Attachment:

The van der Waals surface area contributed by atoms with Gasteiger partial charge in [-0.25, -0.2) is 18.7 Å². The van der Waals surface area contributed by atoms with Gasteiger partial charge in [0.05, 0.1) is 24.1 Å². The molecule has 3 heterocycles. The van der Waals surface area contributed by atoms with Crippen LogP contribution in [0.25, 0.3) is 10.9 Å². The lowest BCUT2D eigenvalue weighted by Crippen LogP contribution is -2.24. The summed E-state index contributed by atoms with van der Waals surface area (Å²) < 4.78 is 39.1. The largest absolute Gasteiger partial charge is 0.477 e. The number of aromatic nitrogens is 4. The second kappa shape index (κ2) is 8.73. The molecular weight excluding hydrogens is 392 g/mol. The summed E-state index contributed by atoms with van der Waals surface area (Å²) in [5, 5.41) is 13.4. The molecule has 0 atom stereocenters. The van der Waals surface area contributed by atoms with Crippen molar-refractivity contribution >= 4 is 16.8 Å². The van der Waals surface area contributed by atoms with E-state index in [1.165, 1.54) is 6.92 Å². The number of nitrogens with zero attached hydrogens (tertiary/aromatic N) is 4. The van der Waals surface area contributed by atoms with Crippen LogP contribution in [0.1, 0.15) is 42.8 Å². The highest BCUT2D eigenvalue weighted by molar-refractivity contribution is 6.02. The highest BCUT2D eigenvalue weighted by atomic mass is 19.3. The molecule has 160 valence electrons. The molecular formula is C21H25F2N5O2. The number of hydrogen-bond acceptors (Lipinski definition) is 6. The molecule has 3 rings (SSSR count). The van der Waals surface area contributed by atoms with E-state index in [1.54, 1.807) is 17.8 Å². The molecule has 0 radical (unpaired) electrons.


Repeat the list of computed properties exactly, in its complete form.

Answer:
The van der Waals surface area contributed by atoms with Gasteiger partial charge in [-0.25, -0.2) is 18.7 Å². The van der Waals surface area contributed by atoms with Gasteiger partial charge in [0.05, 0.1) is 24.1 Å². The molecule has 3 heterocycles. The van der Waals surface area contributed by atoms with Crippen LogP contribution in [0.25, 0.3) is 10.9 Å². The lowest BCUT2D eigenvalue weighted by Crippen LogP contribution is -2.24. The summed E-state index contributed by atoms with van der Waals surface area (Å²) < 4.78 is 39.1. The largest absolute Gasteiger partial charge is 0.477 e. The number of aromatic nitrogens is 4. The second kappa shape index (κ2) is 8.73. The molecular weight excluding hydrogens is 392 g/mol. The summed E-state index contributed by atoms with van der Waals surface area (Å²) in [5, 5.41) is 13.4. The molecule has 0 atom stereocenters. The van der Waals surface area contributed by atoms with Crippen molar-refractivity contribution >= 4 is 16.8 Å². The van der Waals surface area contributed by atoms with E-state index in [1.165, 1.54) is 6.92 Å². The number of nitrogens with zero attached hydrogens (tertiary/aromatic N) is 4. The van der Waals surface area contributed by atoms with Crippen LogP contribution in [0.1, 0.15) is 42.8 Å². The highest BCUT2D eigenvalue weighted by molar-refractivity contribution is 6.02. The highest BCUT2D eigenvalue weighted by atomic mass is 19.3. The molecule has 160 valence electrons. The molecular formula is C21H25F2N5O2. The number of hydrogen-bond acceptors (Lipinski definition) is 6. The molecule has 3 rings (SSSR count). The van der Waals surface area contributed by atoms with E-state index in [1.54, 1.807) is 17.8 Å². The molecule has 0 radical (unpaired) electrons.